Drowning in Debt

The Debtor’s Curse: Council Tax

Advice charity launches campaign to prevent council tax debt and aggressive collection methods, writes Joe Cohen Evans

The recent ‘breathing space’ policy announced by the government is a good next step in helping people tackle problem debt. But council tax debt, and rogue bailiffs enforcing its collection, is a massive issue that desperately needs sorting out.

“We have a council tax debt epidemic,” Joe Lane, policy manager at Citizens Advice told the Financial Times. “The debt we help low-income people with most commonly is council tax, while council tax collection is also the main source of complaints about bailiffs.”

Ticking Time Bomb
The problem of council tax debt is a ticking time bomb. Between 2010 and 2018, the amount of council tax debt grew by 30 per cent. That rise took the amount owed to councils to over £3 billion… and counting. Over two million households fell behind in council tax payments during 2017/18. This has seen a massive spike in doorstep demands for repayment, with three in every five bailiff call outs relating to council tax debt in 2016/17.

To tackle this, Citizens Advice launched the Council Tax Protocol campaign. The campaign aims to get all local authorities to take steps to help people avoid council tax debt in the first place. The campaign also calls for local authorities to stop using bailiffs where a resident is receiving council tax support. (Low income households can often claim up to 100% discounts in council tax support or reduction. More details here.)

Nine Week Spiral
The campaign came out of research by Citizens Advice, which uncovered the devastating cost missing just one council tax payment can have. The report found that missing a payment of £167 in the first month of a financial year can end up landing us with a bill of £2,065. That’s within the space of just nine weeks. And considering council tax arrears is the most common sort of debt people face in the UK, something needs to change.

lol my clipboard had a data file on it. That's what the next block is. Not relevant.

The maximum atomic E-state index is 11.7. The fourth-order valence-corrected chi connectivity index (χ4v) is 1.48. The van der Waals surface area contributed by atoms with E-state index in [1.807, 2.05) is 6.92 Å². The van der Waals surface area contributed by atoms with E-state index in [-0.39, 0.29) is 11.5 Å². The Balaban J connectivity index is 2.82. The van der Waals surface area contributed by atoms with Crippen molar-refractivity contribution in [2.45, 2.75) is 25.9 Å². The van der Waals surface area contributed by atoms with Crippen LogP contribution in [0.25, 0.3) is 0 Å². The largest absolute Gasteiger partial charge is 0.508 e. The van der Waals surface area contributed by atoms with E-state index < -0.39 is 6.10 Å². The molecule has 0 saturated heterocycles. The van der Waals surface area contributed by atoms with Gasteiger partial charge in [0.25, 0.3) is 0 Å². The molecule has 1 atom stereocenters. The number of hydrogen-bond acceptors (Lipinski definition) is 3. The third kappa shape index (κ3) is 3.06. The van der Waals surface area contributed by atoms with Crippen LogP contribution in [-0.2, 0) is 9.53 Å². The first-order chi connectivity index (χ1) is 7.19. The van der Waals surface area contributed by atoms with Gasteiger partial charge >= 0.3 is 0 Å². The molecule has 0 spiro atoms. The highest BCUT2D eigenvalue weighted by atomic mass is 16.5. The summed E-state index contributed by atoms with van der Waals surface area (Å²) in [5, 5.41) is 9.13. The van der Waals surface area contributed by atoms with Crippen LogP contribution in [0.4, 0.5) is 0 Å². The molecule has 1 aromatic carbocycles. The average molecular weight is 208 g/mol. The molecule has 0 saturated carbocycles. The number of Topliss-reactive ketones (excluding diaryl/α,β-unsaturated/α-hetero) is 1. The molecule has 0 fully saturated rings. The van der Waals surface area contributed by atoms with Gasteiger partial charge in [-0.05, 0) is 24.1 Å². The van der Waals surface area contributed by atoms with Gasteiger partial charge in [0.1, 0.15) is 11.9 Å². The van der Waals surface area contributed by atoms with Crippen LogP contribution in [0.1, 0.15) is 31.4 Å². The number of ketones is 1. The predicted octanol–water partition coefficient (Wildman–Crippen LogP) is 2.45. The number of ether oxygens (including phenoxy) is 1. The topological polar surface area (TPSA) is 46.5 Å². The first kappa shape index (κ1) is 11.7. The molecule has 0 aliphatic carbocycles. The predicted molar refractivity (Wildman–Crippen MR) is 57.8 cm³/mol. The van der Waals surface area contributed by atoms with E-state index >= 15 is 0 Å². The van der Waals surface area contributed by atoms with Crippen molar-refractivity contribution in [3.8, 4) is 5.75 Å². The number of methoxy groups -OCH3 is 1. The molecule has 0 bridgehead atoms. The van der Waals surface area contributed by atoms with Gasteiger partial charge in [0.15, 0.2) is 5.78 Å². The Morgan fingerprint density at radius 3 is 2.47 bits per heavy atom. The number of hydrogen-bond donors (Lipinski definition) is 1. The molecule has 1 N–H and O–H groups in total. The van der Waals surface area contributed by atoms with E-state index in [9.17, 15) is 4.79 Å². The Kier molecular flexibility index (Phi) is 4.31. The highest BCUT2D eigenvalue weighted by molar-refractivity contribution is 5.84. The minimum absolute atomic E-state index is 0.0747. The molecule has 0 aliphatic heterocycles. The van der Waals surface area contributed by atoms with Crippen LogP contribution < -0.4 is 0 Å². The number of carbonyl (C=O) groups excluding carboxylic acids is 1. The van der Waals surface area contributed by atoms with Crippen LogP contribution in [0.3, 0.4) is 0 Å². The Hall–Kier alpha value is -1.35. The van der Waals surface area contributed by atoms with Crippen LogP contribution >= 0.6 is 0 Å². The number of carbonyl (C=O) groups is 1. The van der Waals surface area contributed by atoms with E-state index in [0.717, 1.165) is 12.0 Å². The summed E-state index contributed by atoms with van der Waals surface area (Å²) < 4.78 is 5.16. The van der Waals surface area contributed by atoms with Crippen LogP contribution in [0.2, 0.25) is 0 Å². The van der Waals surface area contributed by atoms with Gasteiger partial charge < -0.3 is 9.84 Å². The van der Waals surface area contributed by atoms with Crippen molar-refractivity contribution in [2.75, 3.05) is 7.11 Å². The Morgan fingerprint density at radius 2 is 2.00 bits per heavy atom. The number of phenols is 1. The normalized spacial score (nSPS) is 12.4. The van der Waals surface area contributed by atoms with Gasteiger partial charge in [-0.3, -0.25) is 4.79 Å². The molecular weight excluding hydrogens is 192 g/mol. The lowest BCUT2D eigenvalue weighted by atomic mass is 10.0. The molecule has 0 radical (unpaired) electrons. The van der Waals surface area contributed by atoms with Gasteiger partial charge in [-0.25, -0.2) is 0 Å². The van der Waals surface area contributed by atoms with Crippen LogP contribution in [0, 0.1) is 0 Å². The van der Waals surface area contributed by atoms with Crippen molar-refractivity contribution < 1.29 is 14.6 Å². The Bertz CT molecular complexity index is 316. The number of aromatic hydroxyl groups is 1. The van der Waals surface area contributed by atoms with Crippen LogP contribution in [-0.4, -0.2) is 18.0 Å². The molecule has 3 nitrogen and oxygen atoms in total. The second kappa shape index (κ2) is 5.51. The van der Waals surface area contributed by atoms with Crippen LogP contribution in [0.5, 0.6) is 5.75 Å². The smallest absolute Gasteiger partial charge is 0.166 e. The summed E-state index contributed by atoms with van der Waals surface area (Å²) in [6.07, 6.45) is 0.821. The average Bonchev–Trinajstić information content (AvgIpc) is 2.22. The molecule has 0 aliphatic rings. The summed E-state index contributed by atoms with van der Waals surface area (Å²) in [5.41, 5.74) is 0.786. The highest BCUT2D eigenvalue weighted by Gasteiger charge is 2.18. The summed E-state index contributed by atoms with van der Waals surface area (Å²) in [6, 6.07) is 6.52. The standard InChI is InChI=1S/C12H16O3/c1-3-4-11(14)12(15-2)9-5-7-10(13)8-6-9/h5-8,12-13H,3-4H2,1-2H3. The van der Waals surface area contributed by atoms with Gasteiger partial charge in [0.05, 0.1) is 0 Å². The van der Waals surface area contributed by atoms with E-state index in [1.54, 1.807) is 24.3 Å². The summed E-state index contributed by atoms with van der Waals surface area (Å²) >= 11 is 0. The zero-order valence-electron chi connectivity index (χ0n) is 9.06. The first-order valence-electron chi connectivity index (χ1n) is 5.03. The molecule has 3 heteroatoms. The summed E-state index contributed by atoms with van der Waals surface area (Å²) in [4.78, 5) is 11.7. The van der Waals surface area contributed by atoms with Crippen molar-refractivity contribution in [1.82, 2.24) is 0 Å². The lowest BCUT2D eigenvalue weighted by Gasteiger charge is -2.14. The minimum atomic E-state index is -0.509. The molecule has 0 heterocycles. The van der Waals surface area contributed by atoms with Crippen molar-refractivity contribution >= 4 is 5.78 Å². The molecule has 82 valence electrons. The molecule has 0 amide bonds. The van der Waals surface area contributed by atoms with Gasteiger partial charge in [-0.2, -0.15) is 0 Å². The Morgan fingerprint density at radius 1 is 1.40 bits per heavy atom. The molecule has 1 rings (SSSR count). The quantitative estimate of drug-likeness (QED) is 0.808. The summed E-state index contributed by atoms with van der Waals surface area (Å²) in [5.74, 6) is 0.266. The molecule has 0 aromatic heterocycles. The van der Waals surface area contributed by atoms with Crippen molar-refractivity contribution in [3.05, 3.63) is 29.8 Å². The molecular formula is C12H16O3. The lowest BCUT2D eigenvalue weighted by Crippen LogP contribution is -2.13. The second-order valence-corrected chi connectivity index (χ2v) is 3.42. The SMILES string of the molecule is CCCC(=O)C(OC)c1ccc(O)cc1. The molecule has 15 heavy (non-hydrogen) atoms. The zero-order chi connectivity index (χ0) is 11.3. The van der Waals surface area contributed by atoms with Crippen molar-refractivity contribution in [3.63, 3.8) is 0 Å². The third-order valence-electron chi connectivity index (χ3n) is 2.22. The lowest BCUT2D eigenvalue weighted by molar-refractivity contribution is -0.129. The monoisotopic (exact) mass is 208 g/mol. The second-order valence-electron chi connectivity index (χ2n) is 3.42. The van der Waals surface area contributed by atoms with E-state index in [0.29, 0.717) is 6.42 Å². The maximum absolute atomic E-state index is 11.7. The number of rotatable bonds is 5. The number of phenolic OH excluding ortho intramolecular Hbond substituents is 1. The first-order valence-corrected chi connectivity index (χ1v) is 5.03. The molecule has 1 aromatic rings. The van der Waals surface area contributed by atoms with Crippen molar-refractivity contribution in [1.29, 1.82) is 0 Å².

At the same time, there is a reported £234 million of help with council tax that struggling UK households are missing out on. Campaigners like Martin Lewis, the money saving expert, are urging everyone on a lower income to check if they’re entitled to more benefits or any reduction to their council tax. More here.

Perfect Storm
The problem of council tax debt has soared since 2014. That’s when a change in the law meant the UK’s lowest income households were no longer exempt from the tax. Suddenly, another 1.4 million households had to pay council tax, a huge bill if we’re already struggling to make ends meet.

The new law came about at the same time that funding to local authorities was massively cut by the government. Faced with a black hole in their budgets, councils began aggressively chasing up council tax debt to fill it.

Part of the reason the debt is so high is due to outdated council tax regulations. If we miss a single monthly council tax payment, our local authority can charge us for the whole year within two weeks. If we can’t pay that, we’re hit with court costs and bailiff fees, which add another £400 onto our debt.

Rogue Bailiffs
Once the bailiffs are involved, they often break the rules. A YouGov survey looking into bailiffs’ behaviour found that two in five (39%) people who’d been contacted by them had reported them ‘going rogue’. This included bailiffs breaking into properties without a warrant, and acting with total disregard for residents’ illness or disability.

As Phil Andrew, StepChange Debt Charity Chief Executive said: “The main debt advice charities are continuing to see too many cases where bailiffs are breaking the rules. This is completely unacceptable, especially as the people on the receiving end are often distressed and vulnerable.”

Beatthebaliffs.org is a website loaded with info in how to handle (and avoid) bailiffs. It includes advice on our rights and their responsibilities.

Quids in! says: We believe that the most vulnerable of us should not be made to pay the most. That’s why we back the Citizens Advice Council Tax protocol campaign. If we know we’re going to go into arrears, we should let our local authority know as soon as possible. They might be able to direct us to help or organise a pause in the process of them chasing debt. But if we can’t see a way out at all, StepChange, Citizens Advice and other charities are on hand to help. See Quids in!’s general debt advice and contacts here.


  • Read more from Citizens Advice on their Council Tax Protocol here.
  • The Money Advice Trust has also published ‘Stop the Knock’ research about the use of bailiffs by councils and their impact on residents, reports The Big Issue here.

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